I think your attempt to differentiate formal correctness and real world operations is deeply flawed and amounts to asserting anecdote - that what you have observed to be common makes for good design assumptions and better trade off decisions.
Allow me to counter: Real world operations will inevitably tend to approach formal correctness in terms of observed failure modes. In other words, over time, you are more and more likely to see edge cases and freak occurrences that are predicted in theory but happen rarely in practice.
And thus will totally bite you in the butt unless you design for them.
A real danger with anecdotal reasoning is post hoc rationalization - if an event happens that causes an unacceptable loss it is either explained away as a "freak occurrence" or added into the anecdotal body as a new "likely" occurrence that must be designed around, one real-world operational failure at a time.
This is exactly what formal modeling avoids.
TL;DR: Unless you are describing what is acceptible and comparing that to what is formally possible in your design, you are on borrowed time.
A colleague pointed out this encouraging development in the world of engineering blogs:There's a grand tradition of blogs about Eric Brewer's "CAP theorem". Many of those blogs use basic terms in ambiguous ways -- even the core terms; 'consistency', 'availability', and 'partition-tolerance'. Many of the blogs significantly depart from the system-model in the paper by Gilbert & Lynch.It would help avoid a lot of confusion and noise if blog-authors used languages like TLA+ and PlusCal to precisely state the algorithms, network/failure model, and other assumptions that they are discussing.The ensuing debate could then be much more precise and enlightening; refutable analysis of properties of algorithms; precise proposals for different models of network & failure. Arguments could be settled by using the model checker, or, if people care enough, with machine-checked TLAPS proofs.This wouldn't stop the subset of blogs that make hand-wavy claims about the 'real-world benefits' of various existing systems. (Such arguments are usually based on the author's personal experience & intuition about the probabilities of various failure modes, without any actual supporting data. See  for why human intuition about probabilities of failure in big systems are very likely to be wrong.)But it would still be a big improvement.Chris https://www.google.com/search?q=blog+CAP+theorem&oq=blog+CAP+theorem (not exhaustive, obviously)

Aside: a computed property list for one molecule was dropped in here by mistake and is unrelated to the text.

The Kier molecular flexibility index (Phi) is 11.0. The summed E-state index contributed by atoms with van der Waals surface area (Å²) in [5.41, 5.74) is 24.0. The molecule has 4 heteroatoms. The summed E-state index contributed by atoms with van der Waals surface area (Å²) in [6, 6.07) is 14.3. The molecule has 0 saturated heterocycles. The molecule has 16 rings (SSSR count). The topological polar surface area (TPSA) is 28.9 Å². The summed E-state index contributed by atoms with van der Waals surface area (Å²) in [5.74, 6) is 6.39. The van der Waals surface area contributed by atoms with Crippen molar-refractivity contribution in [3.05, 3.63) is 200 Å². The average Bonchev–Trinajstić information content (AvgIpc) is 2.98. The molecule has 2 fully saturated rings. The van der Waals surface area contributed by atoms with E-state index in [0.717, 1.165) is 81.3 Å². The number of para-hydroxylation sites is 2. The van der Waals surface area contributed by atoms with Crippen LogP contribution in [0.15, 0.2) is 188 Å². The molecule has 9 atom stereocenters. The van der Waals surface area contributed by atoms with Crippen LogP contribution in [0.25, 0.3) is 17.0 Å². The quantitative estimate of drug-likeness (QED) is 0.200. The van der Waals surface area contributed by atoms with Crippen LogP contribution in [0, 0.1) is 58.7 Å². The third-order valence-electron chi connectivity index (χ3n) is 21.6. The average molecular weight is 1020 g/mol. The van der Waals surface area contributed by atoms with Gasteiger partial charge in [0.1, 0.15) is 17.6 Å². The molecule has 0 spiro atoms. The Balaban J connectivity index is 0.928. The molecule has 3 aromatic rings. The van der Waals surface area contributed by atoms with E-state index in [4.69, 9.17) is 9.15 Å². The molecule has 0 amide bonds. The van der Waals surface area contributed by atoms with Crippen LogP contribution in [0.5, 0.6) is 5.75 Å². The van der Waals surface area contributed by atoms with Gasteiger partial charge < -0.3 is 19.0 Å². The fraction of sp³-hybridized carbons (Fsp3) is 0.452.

"Brewer's Conjecture and the Feasibility of Consistent Available Partition-Tolerant Web Services (2002)" [Seth Gilbert, Nancy Lynch] "Murphy was an Optimist" : http://www.rvs.uni-bielefeld.de/publications/DriscollMurphyv19.pdf
Slide #3 points out that human working-lifetimes are too short to give us correct intuition about the probability of subtle bugs being triggered in massive-scale production systems. The rest of the talk is about various nasty examples of byzantine faults. Most of the examples are in hardware systems.
One interesting quote:
NASA’s C. Michael Holloway (after some studies of accidents):
“To a first approximation, we can say that
accidents are almost always the result of incorrect estimates
of the likelihood of one or more things.”
– We fatally underestimate the probabilities of what can happen.
– Designers will say a failure mode is “not credible”, when it actually can happen with probabilities far greater than requirements allow.--
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